6. The dual mode stabilizer of claim 1 wherein said second locking mechanism is defined by a first pair of hole members disposed in spaced relation and in register on opposing walls of said base member, at least one hole member provided in a wall of said sliding arm member, and a lynch pin adapted to be received by said first pair of hole members and said at least one hole member when said sliding arm member is positioned such that said at least one hole member is in register with said first pair of hole members.

7. The dual mode stabilizer of claim 1 wherein said drive mechanism is defined by a piston.

8. The dual mode stabilizer of claim 7 wherein said piston is hydraulically driven.

9. The dual mode stabilizer of claim 1 wherein said dual mode stabilizer further comprises a brace disposed proximate said clevis for reinforcing said stop.

10. The dual mode stabilizer of claim 1 wherein said mounting member includes a first plurality of hole members are carried by said mounting member proximate said upper mounting bracket and a second plurality of hole members are carried by said mounting member proximate said lower mounting bracket and said upper and said lower mounting brackets are secured to said mounting member by fasteners engaged with said first and second plurality of hole members carried by said mounting member.

11. The dual mode stabilizer of claim 10 wherein said first plurality of hole members carried by said mounting member are elliptical.

Description:

TECHNICAL FIELD

This invention relates to the field of industrial equipment. More particularly, it relates to a stabilizer for use in conjunction with industrial equipment that requires a stabilizer such as a rubber tired backhoe loader, a crane or a backhoe attachment mounted on, for instance, a skid steer loader.

BACKGROUND ART

It is known in the art to use stabilizers with a piece of industrial equipment that has a narrow wheel base and a high, and often shifting, center of gravity. For instance, rubber tired backhoe loaders typically utilize stabilizers. Generally, there are two main configurations for stabilizers; fold-down pivoting stabilizers, also known as outriggers, and vertical stabilizers which are useful for working in tight areas. In addition, skid steer loaders are frequently used for light industrial applications, frequently involving the use of a backhoe attachment for trenching and for light duty excavation. It is known in the art that a backhoe attachment includes either a vertical stabilizer or a fold down stabilizer, but not both. Heretofore, an operator had to choose what type of attachment was needed. If, for instance, a tractor has a state of the art fold-down stabilizer installed, but the work area is too narrow and demands a vertical stabilizer, or if a tractor has a vertical stabilizer, but has to dig a trench on a sloped area, the operator must decide whether to use a different piece of equipment or attempt to use equipment ill-suited for the task. This results in increased costs of operation and lost time due to the change in equipment.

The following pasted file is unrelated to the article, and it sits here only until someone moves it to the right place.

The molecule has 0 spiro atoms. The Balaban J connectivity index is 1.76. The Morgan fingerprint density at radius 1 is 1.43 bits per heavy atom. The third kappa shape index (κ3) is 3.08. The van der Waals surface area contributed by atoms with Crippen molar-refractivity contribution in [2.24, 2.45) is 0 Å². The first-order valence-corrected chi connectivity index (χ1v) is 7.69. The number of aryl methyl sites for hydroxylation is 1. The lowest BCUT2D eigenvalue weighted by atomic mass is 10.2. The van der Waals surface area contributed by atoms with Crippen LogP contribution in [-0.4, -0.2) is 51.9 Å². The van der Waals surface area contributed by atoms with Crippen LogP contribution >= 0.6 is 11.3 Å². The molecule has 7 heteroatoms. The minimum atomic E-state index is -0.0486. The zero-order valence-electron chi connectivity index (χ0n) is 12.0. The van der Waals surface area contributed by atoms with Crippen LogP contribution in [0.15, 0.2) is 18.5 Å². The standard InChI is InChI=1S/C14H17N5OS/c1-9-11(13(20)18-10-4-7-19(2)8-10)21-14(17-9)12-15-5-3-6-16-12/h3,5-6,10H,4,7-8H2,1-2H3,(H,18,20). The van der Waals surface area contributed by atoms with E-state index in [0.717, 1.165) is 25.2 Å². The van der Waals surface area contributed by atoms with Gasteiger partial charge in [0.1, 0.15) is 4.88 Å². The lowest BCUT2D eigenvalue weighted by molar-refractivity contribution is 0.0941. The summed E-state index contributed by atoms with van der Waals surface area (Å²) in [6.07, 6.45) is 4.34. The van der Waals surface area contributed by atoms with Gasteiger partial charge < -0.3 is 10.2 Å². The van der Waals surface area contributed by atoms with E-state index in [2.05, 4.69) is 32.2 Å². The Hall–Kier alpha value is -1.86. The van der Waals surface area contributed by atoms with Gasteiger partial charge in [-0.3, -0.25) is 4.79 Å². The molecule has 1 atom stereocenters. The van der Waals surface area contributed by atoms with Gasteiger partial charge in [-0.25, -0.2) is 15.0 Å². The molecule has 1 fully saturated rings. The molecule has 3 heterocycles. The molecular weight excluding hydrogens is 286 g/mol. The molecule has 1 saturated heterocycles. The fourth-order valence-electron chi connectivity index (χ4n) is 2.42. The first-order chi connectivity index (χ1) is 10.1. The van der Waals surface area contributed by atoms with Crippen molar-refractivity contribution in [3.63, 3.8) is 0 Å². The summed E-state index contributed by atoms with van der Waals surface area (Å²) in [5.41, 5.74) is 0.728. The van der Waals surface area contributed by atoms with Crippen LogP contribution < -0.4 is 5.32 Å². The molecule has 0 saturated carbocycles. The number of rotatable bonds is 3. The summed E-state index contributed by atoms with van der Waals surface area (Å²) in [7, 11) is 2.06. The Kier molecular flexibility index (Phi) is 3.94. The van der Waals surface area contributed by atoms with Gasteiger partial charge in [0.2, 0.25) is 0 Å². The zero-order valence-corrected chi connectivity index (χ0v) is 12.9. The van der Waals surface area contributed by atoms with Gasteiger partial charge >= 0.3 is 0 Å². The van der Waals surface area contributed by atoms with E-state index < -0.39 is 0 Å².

There are several known art references that teach either vertical type supports or stabilizers for various types of equipment or fold-down pivoting stabilizers.

Patent No.Inventor(s)Issue Date
5,901,980Few et al.May 11, 1999
5,899,496MuraroMay 4, 1999
5,622,235MerrittApr. 22, 1997
5,575,493Schwartz et al.Nov. 19, 1996
5,575,492StoneNov. 19, 1996
5,451,080KneileSep. 19, 1995
5,431,443SkoffJul. 11, 1995
5,401,046Schwartz et al.Mar. 28, 1995
5,387,071PinkstonFeb. 7, 1995
5,171,124FosterDec. 15, 1992
4,635,412Le PoittevinJan. 13, 1987
4,619,369MertensOct. 28, 1986
4,288,196SuttonSep. 8, 1981
4,118,054VigerieOct. 3, 1978
3,918,741Olson, et al.Nov. 11, 1975
3,734,531MetaillierMay 22, 1973

What has heretofore been missing from the art is a stabilizer that uses a standard hydraulic system and that is readily operable in either a vertical stabilizer mode or in a fold-down stabilizer mode.

Accordingly, it is an object of the present invention to provide a dual mode stabilizer, operable in either a fold-down stabilizer mode or a vertical stabilizer mode.

A further object of the present invention is to provide a dual mode stabilizer that is operable with a standard hydraulic system without requiring an additional hydraulic ram for each mode.

Yet another object of the present invention is to provide a dual mode stabilizer which is readily switchable from one mode to another while the equipment is in use.

Still another object of the present invention is to provide a dual mode stabilizer having adjustable mounting brackets.

Other objects and advantages over the prior art will become apparent to those skilled in the art upon reading the detailed description together with the drawings as described as follows.

DISCLOSURE OF THE INVENTION